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Impact of electoral violence discussed at int’l symposium

By Fares Al Abed - Dec 06,2017 - Last updated at Dec 06,2017

AMMAN — President of the European Centre for Electoral Support (ECES) Monica Frassoni on Tuesday moderated a discussion panel on the prevention of electoral violence, as part of the 15th International Electoral Affairs Symposium held at the Dead Sea.

Organised by the Independent Election Commission (IEC) in collaboration with the ECES and the International Centre for Parliamentary Studies, the event included three panel discussions on Monday and two on Tuesday.

Titled “Preventing, Managing and Mediating Electoral Violence”, the discussion saw the participation of speakers from Kosovo, Burkina Faso, Colombia and Jordan.

“We are witnessing a big part of the population that is defending the peace process, and another part of the population that wants to actually destroy and end the peace process,” Hector Rojas, a magistrate at the National Electoral Council of Colombia  said during the panel.

He added that, even though Colombia is not witnessing the kidnappings and killings like it used to in the past, they are living in a “hugely” polarised state, where the population does not really know how to address the issue following the recent peace accords signed only half a year ago.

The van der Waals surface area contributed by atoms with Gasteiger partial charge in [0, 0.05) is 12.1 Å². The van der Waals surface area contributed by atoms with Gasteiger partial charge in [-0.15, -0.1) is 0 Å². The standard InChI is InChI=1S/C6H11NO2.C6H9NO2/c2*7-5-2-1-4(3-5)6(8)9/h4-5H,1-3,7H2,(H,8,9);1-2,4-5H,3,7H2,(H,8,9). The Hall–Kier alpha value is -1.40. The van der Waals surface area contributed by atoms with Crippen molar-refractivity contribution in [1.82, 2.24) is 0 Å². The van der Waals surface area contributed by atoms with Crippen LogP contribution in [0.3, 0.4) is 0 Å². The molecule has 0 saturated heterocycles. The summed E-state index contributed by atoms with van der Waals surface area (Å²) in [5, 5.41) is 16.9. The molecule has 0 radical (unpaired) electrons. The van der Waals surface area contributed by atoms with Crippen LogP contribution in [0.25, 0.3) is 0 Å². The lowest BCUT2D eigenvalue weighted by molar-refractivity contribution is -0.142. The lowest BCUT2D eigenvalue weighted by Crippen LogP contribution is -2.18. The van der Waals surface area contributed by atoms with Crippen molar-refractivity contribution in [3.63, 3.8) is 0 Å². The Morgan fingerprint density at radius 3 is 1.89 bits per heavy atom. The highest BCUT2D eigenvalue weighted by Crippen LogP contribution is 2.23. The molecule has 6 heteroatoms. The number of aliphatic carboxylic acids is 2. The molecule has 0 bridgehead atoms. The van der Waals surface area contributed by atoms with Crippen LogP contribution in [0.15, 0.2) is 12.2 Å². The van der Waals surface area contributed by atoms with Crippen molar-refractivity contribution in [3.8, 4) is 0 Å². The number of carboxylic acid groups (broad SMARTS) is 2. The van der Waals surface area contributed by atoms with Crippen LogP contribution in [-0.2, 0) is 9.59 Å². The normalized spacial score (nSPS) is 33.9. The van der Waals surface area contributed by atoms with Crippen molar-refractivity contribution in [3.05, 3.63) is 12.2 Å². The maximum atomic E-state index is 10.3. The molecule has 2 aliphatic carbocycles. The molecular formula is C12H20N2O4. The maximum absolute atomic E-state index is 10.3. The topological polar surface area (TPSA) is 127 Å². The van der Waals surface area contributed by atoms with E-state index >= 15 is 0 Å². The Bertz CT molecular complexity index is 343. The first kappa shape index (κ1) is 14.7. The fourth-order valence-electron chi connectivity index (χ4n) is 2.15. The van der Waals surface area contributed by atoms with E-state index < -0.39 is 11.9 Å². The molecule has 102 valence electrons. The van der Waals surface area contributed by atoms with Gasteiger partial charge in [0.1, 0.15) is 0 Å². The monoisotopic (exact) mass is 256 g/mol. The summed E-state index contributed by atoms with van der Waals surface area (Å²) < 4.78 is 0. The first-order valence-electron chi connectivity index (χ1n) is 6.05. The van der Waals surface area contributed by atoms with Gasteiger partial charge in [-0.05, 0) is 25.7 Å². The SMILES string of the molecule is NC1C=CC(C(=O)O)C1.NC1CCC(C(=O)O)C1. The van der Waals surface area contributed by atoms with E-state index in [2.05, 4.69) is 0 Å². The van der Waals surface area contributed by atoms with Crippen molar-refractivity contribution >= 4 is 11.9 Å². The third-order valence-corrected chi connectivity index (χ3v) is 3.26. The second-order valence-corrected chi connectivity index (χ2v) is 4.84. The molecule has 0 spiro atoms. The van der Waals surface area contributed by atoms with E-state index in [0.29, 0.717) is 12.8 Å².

“The abuse of the truth has become unmanageable, and this is a primary form of violence against individuals,” Rojas stressed.

Mohammad Qatawneh, director of legal affairs of the IEC Jordan, said that the topic of electoral violence is an issue of great interest for the country. “We are not only discussing the elections, but also the violence in the elections,” he said.

“We used to witness riots after the results in all elections, and this will be there for so many years even if the candidates accepted the results, but most of the times they still feel inside them that it was a forged win,” he said.

 

Qatawneh stressed that, since its establishment, the IEC has believed that citizens are the central part of the electoral process, taking all negative concerns seriously into account, bridging all gaps resulting from this process, and also developing integrity and security procedures.

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